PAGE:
playtime: 6 hours | difficulty: easy | size: 65 MB
developer: Playfirst Games | publisher: Big Fish Games
links: Official site | Buy this game
The Fifth Gate, a time-management game set in the realm of fairies, illustrates the timeless struggle between good and evil in deceptively ethereal surroundings.
Eden, the game's young heroine and the realm's most gifted gardener, is abducted by malevolent sorceress Morgana, and forced to work as her assistant tending to her garden and fulfilling her requests for flowers, potions and money. Though Eden soon learns of Morgana's plan to use the potions to capture the throne of fairy queen Titania, she is unable to escape the magically sealed gardens.
Morgana, contrary to expectation, isn't an ungrateful taskmistress. Besides rewarding Eden's gardening achievements with suitable gifts, Morgana also acknowledges her desire to escape, and gives her gems that will open the five magical gates... as soon as the pressing matter of overthrowing Titania is concluded.
The concept is simple - plant saplings, water them, ward off pests, collect blooms, make potions, sell potions, complete Morgana's quests to earn gems, and eventually, open all the gates. But the pace and complexity evolve steadily, and soon the game enthralls, challenging without resorting to unrealistic demands, or even feeling repetitive.
There are five gardens, with five gates, each of which requires five gems to open. Eden starts in the Primrose's Bower, then moves through the Garden of Sighs, the Garden of Fire & Ice and the Dell of Dusk's Dreaming to the Witch's Doorstep, the site of Titania's throne.
Each garden boasts its own native flora and fauna based on its environment. This includes three unique plants, each of which can be upgraded thrice, yielding a whopping forty-five varieties of blooms over five gardens. There are fifteen different critters, three per garden, encompassing both the real and the mythical, from innocuous boring beetles, salamanders and bats, to poisonous stone golems, wasps and toads. Each garden has fourteen levels, adding up to seventy rounds spanning multiple days for the game.
At the start of each level, Morgana specifies a quest for Eden, defining the amount of saplings, flowers, potions, cash, and sometimes even dead critters, that she wants, and the number of days in which to accomplish the quest (the Expert target). She rewards Eden's successes with new types of seeds, upgrades saplings to more exotic variants, and teaches her spells to help her manage the garden more efficiently.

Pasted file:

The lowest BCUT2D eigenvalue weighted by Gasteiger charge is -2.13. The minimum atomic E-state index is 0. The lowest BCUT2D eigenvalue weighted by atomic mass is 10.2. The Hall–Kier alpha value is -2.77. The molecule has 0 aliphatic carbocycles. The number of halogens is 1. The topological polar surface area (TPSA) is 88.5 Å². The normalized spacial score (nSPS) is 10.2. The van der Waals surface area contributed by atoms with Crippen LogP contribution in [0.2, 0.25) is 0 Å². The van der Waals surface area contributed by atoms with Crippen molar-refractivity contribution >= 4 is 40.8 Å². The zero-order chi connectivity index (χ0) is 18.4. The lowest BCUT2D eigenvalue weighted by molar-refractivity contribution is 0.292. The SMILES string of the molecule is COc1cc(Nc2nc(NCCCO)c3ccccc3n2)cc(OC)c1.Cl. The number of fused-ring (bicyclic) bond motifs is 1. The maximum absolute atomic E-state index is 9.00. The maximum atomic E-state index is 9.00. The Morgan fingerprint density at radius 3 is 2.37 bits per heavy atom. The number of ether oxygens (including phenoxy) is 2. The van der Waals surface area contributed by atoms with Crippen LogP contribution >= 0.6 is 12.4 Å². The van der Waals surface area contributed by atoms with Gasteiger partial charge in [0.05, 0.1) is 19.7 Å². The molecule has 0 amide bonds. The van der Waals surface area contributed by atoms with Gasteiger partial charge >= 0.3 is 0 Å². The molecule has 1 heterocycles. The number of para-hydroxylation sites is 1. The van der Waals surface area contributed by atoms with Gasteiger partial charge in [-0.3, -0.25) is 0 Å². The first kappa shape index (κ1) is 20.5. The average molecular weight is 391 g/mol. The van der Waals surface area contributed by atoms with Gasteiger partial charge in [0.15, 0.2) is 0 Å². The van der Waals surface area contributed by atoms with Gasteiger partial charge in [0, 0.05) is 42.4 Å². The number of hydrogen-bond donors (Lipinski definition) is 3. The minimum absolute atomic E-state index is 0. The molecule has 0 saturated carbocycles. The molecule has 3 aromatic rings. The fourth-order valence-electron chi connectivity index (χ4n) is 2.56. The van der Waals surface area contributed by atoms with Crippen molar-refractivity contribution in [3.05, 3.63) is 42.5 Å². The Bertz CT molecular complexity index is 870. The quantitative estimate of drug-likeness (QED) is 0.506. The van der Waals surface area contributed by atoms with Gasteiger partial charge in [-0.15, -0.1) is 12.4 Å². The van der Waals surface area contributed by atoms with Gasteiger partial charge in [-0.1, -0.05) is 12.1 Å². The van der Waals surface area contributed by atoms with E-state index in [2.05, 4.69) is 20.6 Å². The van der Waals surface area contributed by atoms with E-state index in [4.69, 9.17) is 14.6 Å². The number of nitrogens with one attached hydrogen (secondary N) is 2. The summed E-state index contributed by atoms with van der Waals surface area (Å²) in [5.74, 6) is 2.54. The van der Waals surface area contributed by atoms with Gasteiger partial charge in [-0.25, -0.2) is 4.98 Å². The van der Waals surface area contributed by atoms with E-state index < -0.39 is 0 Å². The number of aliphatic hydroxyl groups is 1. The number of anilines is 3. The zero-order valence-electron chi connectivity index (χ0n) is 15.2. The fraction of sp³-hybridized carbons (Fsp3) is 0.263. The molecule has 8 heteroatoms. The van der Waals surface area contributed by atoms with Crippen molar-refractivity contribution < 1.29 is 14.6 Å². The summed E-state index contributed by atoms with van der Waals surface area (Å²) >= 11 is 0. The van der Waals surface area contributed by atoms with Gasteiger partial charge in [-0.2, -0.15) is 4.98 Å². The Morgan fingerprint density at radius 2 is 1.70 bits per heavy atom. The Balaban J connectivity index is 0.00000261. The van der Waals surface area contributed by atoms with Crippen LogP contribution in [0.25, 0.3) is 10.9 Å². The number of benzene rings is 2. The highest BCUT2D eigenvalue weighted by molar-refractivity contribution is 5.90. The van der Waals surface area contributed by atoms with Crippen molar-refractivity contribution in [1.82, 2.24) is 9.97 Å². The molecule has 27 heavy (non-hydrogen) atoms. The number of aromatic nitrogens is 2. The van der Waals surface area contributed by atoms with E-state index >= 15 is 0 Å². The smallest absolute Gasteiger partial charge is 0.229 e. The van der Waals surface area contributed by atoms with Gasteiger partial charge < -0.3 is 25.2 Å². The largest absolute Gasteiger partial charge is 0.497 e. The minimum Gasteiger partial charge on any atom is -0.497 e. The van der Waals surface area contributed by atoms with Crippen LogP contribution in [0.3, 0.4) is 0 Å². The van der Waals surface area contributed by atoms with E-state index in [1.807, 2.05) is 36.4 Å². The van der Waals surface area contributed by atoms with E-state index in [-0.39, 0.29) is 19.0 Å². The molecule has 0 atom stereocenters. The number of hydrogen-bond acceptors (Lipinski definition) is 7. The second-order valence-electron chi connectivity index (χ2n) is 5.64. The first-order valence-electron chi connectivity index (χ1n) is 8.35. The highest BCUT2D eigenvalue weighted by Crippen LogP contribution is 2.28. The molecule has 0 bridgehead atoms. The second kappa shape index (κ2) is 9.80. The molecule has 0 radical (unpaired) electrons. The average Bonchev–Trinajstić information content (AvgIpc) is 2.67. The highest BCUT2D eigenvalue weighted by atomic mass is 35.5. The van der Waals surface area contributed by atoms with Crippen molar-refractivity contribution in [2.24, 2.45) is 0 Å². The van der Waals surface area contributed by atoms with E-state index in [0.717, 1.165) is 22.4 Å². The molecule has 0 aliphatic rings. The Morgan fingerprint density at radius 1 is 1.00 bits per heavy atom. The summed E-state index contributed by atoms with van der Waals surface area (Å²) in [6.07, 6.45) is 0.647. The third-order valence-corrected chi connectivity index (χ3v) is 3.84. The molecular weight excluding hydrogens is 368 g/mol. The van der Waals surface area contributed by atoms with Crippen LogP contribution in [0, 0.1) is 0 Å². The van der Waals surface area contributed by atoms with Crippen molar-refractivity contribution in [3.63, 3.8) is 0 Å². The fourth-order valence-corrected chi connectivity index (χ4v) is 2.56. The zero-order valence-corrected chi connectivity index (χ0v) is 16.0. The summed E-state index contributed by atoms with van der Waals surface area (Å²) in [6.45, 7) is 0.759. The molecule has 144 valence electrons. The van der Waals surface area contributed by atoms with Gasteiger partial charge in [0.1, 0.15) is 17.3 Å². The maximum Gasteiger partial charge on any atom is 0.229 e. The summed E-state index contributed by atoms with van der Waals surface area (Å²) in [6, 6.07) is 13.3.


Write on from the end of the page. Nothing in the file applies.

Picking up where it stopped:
The harvested flowers are used to make potions. Eden can trade excess potions and flowers for money, used to upgrade facilities like the fountain, replenish exhausted spells, dig seedbeds, buy saplings, and fulfill Morgana's cash requests. Eden can also sell saplings and swat critters to boost her kitty.
Introduced at the Garden of Sighs, 'helper plants' immediately move the game-play past mouse-pushing to strategic placement and use of resources. Of particular use are Dewdrop plants, which produce water, Pest Magnet plants, which freeze pests into ice-cubes, and Fertiliser plants, which force neighbouring plants to bloom. The Butterfly plant upgrades saplings, and at later levels, the Power plant enables collection of all flowers on a plant and killing pests with single clicks.
In a moment of uncharacteristic generosity, Morgana shares her secret spells with Eden. The invaluable Rain spell allows all plants to be watered at once, and the Harvest spell instantly gathers all blooms. The third spell, Pest Killing, eliminates all critters with one click. Each spell lasts for six uses and then must be recharged. My only gripe is that there's no indicator of how many uses are left, which results in frequent recharging before actual expiry to avoid 'running out of spell' during the game.
The gamer is also awarded medals for reaching milestones such as numbers of potions made and critters killed, but this is of academic interest only in the absence of visible statistics.
art & graphics:
This is among the most visually attractive games of this genre. The art is intricate, and the delightfully 'mystical' scenes glow with vibrant colours, brilliant blooms, sparkling fountains and glossy potion jars. Some critters are cute, some not; all are menacing enough to cause panic when they appear en masse on screen. In comparison, the cut-scenes playing out the story are stilted and dull, with zooming static images of the three girls in and out as they 'talk' to each other.
The hot spots are large and easily clickable even in a rush, thus all but eliminating wasted clicks (and stress).
text, sound & music:
The text, in an elegant cursive, is straightforward and free of typos. Morgana's dialogues are quirky, often funny, and reveal her girlishness beneath her heinous scheming: for example when she asks Eden rhetorically why people don't like her, or requests a potion to help her net true love, and when that fails, yet another to mend her broken heart. The tutorials are easy to follow even for beginners.
The music is extremely limited but adequate in mood and quality. The sound effects, while also limited, are well-suited to the scenarios.
The Fifth Gate is a rare blend of a classic fantasy tale, action-packed game-play, and beautiful art. It's entertaining and challenging in equal measure, and leaves the gamer satisfied, yet craving for more. At the end, Morgana, scolded by Titania for being, of all things, lazy, leaves in a huff, but not before promising to return.
That's a sequel worth waiting for.
|interesting game-play, attractive graphics, 70 levels|
|ordinary music, too easy|
|no bugs noted|
This is an original review written by me. Please do not distribute / adapt the text and images in any way without my written consent.